A: David French Pf: 1972, Toronto Pb: 1972 G: Drama in 2 acts S: Working-class house in Toronto, late 1950s C: 4m, 3fBill Mercer is about to get married to Kathy Jackson, who is pregnant. His brother Ben, just graduated from high school, and their mother Mary await the arrival of Jacob Mercer, the father, to go to the rehearsal for the wedding. Ben plans to leave home too to live with Bill and Kathy. Jacob comes home in a jolly mood, but he is upset, as the son of an Orangeman, that Bill is becoming a Catholic to marry Kathy. Kathy arrives looking pale, and tells Bill that she has lost the baby. Kathy's mother Minnie, tipsy and coarse, and her boyfriend Harold now join the party, and embarrass Kathy. When Bill suggests to Kathy that they now call off the wedding, since they no longer have to marry, Kathy flirts outrageously with Harold. When Kathy reveals to everyone that she has lost her baby, Mary wants to cancel the marriage, but Minnie insists it should go ahead. After a flare-up, calm is restored, and Bill and Kathy become reconciled and they leave for the rehearsal. When Jacob learns that Ben is leaving home too, he becomes so angry that he even tears up Ben's graduation diploma. Mary reveals that Ben worked to save the family when Jacob had been laid off from work. Jacob begs Ben to stay, but Ben goes, leaving Mary and Jacob alone together, as she gently explains why she chose to marry him.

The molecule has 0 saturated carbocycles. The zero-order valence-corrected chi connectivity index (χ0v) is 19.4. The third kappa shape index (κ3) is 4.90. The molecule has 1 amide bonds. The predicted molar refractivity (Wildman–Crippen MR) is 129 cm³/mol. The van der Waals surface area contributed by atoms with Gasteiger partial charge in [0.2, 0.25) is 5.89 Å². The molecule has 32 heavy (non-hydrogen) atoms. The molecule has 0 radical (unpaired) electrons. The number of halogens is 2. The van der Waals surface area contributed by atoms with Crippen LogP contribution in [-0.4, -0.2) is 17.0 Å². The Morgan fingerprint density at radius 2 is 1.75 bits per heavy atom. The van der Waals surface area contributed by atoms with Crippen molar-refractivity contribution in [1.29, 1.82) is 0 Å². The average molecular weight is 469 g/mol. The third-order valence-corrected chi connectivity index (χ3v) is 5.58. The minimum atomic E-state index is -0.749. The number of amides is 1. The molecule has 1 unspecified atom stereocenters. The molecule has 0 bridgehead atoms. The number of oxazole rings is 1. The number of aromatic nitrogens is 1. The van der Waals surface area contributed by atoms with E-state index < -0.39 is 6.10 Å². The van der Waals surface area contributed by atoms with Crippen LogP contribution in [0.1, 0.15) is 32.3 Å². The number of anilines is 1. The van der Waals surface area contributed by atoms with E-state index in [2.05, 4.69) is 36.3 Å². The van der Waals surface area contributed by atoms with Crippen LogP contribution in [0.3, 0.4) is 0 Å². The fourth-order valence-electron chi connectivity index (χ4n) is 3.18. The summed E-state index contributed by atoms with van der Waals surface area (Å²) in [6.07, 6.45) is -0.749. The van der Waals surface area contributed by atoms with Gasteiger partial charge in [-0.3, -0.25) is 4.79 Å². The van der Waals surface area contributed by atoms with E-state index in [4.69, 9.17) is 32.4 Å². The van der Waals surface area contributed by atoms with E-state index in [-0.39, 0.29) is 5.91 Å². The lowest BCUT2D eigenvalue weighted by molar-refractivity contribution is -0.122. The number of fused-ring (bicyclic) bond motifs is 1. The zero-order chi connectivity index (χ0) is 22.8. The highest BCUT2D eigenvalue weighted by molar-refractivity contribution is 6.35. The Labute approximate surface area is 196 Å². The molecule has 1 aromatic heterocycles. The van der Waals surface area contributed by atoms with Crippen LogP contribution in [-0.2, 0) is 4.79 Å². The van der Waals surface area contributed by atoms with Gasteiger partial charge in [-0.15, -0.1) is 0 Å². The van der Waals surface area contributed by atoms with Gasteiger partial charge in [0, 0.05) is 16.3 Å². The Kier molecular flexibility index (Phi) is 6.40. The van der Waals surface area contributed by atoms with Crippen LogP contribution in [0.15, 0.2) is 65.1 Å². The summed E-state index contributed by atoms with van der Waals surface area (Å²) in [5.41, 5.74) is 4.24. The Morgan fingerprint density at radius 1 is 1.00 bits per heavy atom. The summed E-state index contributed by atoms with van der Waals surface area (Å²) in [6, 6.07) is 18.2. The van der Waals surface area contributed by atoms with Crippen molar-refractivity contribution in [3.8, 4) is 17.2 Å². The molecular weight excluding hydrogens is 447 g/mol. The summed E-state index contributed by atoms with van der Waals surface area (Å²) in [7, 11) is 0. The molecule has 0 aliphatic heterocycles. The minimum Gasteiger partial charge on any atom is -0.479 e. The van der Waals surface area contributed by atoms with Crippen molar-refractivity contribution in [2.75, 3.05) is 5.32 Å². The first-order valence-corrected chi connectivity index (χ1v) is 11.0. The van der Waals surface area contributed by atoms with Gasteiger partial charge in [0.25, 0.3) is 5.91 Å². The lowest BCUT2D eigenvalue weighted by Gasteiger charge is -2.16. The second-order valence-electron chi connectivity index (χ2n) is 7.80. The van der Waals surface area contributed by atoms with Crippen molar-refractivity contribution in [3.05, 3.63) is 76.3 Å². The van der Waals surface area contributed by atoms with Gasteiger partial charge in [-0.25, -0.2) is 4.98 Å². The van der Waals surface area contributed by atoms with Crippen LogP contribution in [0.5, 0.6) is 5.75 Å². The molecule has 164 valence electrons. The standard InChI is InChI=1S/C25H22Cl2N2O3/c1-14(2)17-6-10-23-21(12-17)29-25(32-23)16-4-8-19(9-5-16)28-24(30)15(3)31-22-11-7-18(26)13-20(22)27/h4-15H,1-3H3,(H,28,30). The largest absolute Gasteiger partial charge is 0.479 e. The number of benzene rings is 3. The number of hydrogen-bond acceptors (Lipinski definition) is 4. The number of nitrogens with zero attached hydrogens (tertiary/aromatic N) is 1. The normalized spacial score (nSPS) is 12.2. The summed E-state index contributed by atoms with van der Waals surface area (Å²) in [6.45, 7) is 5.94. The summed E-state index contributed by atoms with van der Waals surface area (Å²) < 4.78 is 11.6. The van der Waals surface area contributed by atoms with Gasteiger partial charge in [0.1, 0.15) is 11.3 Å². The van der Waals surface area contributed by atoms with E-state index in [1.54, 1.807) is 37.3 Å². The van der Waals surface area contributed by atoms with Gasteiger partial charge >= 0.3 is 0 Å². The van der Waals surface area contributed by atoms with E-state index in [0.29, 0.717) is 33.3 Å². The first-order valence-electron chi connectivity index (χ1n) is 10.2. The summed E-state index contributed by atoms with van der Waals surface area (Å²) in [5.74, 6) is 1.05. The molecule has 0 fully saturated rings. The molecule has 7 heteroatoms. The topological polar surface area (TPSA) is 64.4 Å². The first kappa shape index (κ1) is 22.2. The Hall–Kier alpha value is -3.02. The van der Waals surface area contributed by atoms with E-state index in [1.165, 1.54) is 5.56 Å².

A: David French Pf: 1972, Toronto Pb: 1972 G: Drama in 2 acts S: Working-class house in Toronto, late 1950s C: 4m, 3f
French's play is a well-observed unspectacular piece about family life, most of which is unspecific to Canada. Jacob provides the focus of interest, a well-intentioned but clumsy individual, both warm-hearted and intolerant, both generous and selfish. Though the children leave home, the ending is mildly optimistic.